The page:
Cost Of School Pension Underfunding In 2021: 42% Of Teacher Payroll Expense
Politicians overpromised, managers filled gap with rosy scenarios, taxpayers on the hook
The growth of Michigan’s school employee pension fund has fallen short of projections made by its managers almost a decade ago. The price is now being paid by school districts that must spend millions more than anticipated in an attempt to shore up unfunded pension promises.
That’s according to a new analysis from the Mackinac Center for Public Policy, which says that the state’s Office of Retirement Services forecast in 2012 that school districts would have to contribute about 31% of their payroll costs to fund retirement for most of the next decade. But in 2021, it said, the actual rate is up to 42.7%.
The primary reason for the gap, according to James Hohman, the Mackinac Center’s director of fiscal policy, is that forecasters made overly optimistic estimates pension fund growth. They also, he said, overestimated the growth of the school workforce and and school payrolls. The latter, he said, was especially costly.
Hohman said that while the 2012 forecast expected public school payrolls statewide to reach $12.5 billion by 2019, slow growth in enrollment — and the extra teachers needed — meant school payrolls were only about $8 billion that year. And because the system’s managers had bet on the higher figure, they were allowed to make smaller contributions to the pension fund.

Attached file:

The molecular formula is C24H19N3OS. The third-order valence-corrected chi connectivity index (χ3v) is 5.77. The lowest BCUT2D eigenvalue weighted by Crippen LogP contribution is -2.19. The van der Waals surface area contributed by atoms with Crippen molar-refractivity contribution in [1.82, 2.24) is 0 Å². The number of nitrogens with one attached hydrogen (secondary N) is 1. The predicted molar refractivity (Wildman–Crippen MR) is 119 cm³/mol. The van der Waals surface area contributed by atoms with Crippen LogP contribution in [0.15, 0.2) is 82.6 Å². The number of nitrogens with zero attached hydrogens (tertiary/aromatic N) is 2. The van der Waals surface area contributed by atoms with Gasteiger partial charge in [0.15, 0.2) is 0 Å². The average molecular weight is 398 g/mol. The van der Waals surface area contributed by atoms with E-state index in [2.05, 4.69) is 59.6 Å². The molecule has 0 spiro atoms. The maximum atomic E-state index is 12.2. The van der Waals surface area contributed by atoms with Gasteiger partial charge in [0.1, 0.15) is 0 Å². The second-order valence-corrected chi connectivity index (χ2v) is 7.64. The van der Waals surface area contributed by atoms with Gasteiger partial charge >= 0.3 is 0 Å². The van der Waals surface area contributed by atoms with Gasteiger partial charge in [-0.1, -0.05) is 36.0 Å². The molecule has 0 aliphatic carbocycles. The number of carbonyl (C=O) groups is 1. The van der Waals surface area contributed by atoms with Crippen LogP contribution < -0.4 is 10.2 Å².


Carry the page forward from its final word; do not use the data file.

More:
All this means that school districts, and their taxpayers, now bear a heavy burden in having to bolster the Michigan Public School Employees’ Retirement System (MPSERS). That is because decades of underfunding have left the pension fund more than $40 billion short of the amount needed to pay promised retirement benefits.
It also means schools are forced to direct more revenue toward retirement costs and away from the classroom.
In Detroit, for instance, the school district was required to pay about 27% of its annual state foundation grant ($2,202 per pupil) just to cover retirement system costs in 2018, according to an analysis by the Reason Foundation.
“The basic problem is that (politicians) have made promises (to school retirees) that they hope somebody can figure out how to deliver on later,” Hohman said.
Although the 2012 projections were significantly off the mark, Hohman and state House Appropriations Committee Chairman Thomas Albert said reforms enacted in 2012 and 2017 may eventually rein in unfunded liabilities.
The 2012 ORS forecast predicted that by 2039, unfunded liabilities would be largely eliminated, and employer/taxpayer contributions to the pension system would fall to 5.5% of payroll.
That may not happen on schedule, Albert said. But both the anticipated rate of return on investment and expected payroll growth are now more realistic because of legislative action, Albert said.
“It may get worse before it gets better,” he said. “But I think it is coming under control.”
The Office of Retirement Services did not respond to a request for comment.
Michigan Capitol Confidential is the news source produced by the Mackinac Center for Public Policy. Michigan Capitol Confidential reports with a free-market news perspective.